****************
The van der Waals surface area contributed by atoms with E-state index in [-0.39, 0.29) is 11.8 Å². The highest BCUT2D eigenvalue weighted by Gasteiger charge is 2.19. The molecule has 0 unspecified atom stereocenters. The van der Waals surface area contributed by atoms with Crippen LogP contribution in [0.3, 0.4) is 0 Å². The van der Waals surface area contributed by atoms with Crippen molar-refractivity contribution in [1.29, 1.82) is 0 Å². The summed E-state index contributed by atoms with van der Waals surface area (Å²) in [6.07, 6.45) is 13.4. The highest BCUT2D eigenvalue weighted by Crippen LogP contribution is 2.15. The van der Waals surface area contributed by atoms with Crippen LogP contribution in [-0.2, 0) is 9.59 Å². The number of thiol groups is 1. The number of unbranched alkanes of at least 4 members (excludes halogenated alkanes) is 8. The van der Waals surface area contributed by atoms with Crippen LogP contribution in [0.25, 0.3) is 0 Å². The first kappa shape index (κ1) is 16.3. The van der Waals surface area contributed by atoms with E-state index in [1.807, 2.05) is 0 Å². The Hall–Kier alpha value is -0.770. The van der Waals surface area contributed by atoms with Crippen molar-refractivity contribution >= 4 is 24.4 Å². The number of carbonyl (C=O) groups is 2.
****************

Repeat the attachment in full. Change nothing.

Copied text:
The van der Waals surface area contributed by atoms with E-state index in [-0.39, 0.29) is 11.8 Å². The highest BCUT2D eigenvalue weighted by Gasteiger charge is 2.19. The molecule has 0 unspecified atom stereocenters. The van der Waals surface area contributed by atoms with Crippen LogP contribution in [0.3, 0.4) is 0 Å². The van der Waals surface area contributed by atoms with Crippen molar-refractivity contribution in [1.29, 1.82) is 0 Å². The summed E-state index contributed by atoms with van der Waals surface area (Å²) in [6.07, 6.45) is 13.4. The highest BCUT2D eigenvalue weighted by Crippen LogP contribution is 2.15. The van der Waals surface area contributed by atoms with Crippen LogP contribution in [-0.2, 0) is 9.59 Å². The number of thiol groups is 1. The number of unbranched alkanes of at least 4 members (excludes halogenated alkanes) is 8. The van der Waals surface area contributed by atoms with Crippen LogP contribution in [0.25, 0.3) is 0 Å². The first kappa shape index (κ1) is 16.3. The van der Waals surface area contributed by atoms with E-state index in [1.807, 2.05) is 0 Å². The Hall–Kier alpha value is -0.770. The van der Waals surface area contributed by atoms with Crippen molar-refractivity contribution >= 4 is 24.4 Å². The number of carbonyl (C=O) groups is 2.